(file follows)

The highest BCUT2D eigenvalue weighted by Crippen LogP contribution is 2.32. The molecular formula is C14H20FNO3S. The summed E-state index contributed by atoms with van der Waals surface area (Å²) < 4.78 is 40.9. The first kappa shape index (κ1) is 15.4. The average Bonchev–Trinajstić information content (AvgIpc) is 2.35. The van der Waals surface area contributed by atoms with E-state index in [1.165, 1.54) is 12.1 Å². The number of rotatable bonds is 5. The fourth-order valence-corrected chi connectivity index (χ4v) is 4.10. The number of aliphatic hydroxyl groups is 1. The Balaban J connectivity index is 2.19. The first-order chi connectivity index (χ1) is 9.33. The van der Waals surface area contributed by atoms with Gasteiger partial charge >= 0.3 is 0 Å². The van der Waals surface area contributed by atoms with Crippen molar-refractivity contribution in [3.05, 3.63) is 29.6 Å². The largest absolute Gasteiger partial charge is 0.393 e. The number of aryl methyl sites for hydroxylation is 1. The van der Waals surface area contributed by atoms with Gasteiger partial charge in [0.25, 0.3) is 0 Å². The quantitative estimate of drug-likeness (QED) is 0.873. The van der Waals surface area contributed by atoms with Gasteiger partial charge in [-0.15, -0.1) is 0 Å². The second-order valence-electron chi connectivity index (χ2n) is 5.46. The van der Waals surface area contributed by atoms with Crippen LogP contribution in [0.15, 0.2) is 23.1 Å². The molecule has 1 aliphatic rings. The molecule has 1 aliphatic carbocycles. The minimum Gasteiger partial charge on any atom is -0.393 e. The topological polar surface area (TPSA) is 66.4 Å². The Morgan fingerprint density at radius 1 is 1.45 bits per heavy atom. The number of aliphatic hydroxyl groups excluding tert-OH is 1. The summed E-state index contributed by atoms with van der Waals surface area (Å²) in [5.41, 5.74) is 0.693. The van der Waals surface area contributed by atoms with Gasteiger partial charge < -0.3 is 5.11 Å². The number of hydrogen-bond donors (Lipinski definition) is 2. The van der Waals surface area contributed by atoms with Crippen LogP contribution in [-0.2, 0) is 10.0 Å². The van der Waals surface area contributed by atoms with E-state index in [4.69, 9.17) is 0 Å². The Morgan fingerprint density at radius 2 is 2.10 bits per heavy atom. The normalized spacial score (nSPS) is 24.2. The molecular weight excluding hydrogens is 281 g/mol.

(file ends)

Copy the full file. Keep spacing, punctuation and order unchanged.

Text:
The highest BCUT2D eigenvalue weighted by Crippen LogP contribution is 2.32. The molecular formula is C14H20FNO3S. The summed E-state index contributed by atoms with van der Waals surface area (Å²) < 4.78 is 40.9. The first kappa shape index (κ1) is 15.4. The average Bonchev–Trinajstić information content (AvgIpc) is 2.35. The van der Waals surface area contributed by atoms with E-state index in [1.165, 1.54) is 12.1 Å². The number of rotatable bonds is 5. The fourth-order valence-corrected chi connectivity index (χ4v) is 4.10. The number of aliphatic hydroxyl groups is 1. The Balaban J connectivity index is 2.19. The first-order chi connectivity index (χ1) is 9.33. The van der Waals surface area contributed by atoms with Gasteiger partial charge >= 0.3 is 0 Å². The van der Waals surface area contributed by atoms with Crippen molar-refractivity contribution in [3.05, 3.63) is 29.6 Å². The largest absolute Gasteiger partial charge is 0.393 e. The number of aryl methyl sites for hydroxylation is 1. The van der Waals surface area contributed by atoms with Gasteiger partial charge in [0.25, 0.3) is 0 Å². The quantitative estimate of drug-likeness (QED) is 0.873. The van der Waals surface area contributed by atoms with Gasteiger partial charge in [-0.15, -0.1) is 0 Å². The second-order valence-electron chi connectivity index (χ2n) is 5.46. The van der Waals surface area contributed by atoms with Crippen LogP contribution in [0.15, 0.2) is 23.1 Å². The molecule has 1 aliphatic rings. The molecule has 1 aliphatic carbocycles. The minimum Gasteiger partial charge on any atom is -0.393 e. The topological polar surface area (TPSA) is 66.4 Å². The Morgan fingerprint density at radius 1 is 1.45 bits per heavy atom. The number of aliphatic hydroxyl groups excluding tert-OH is 1. The summed E-state index contributed by atoms with van der Waals surface area (Å²) in [5.41, 5.74) is 0.693. The van der Waals surface area contributed by atoms with Gasteiger partial charge < -0.3 is 5.11 Å². The number of hydrogen-bond donors (Lipinski definition) is 2. The van der Waals surface area contributed by atoms with Crippen LogP contribution in [-0.2, 0) is 10.0 Å². The van der Waals surface area contributed by atoms with E-state index in [4.69, 9.17) is 0 Å². The Morgan fingerprint density at radius 2 is 2.10 bits per heavy atom. The normalized spacial score (nSPS) is 24.2. The molecular weight excluding hydrogens is 281 g/mol.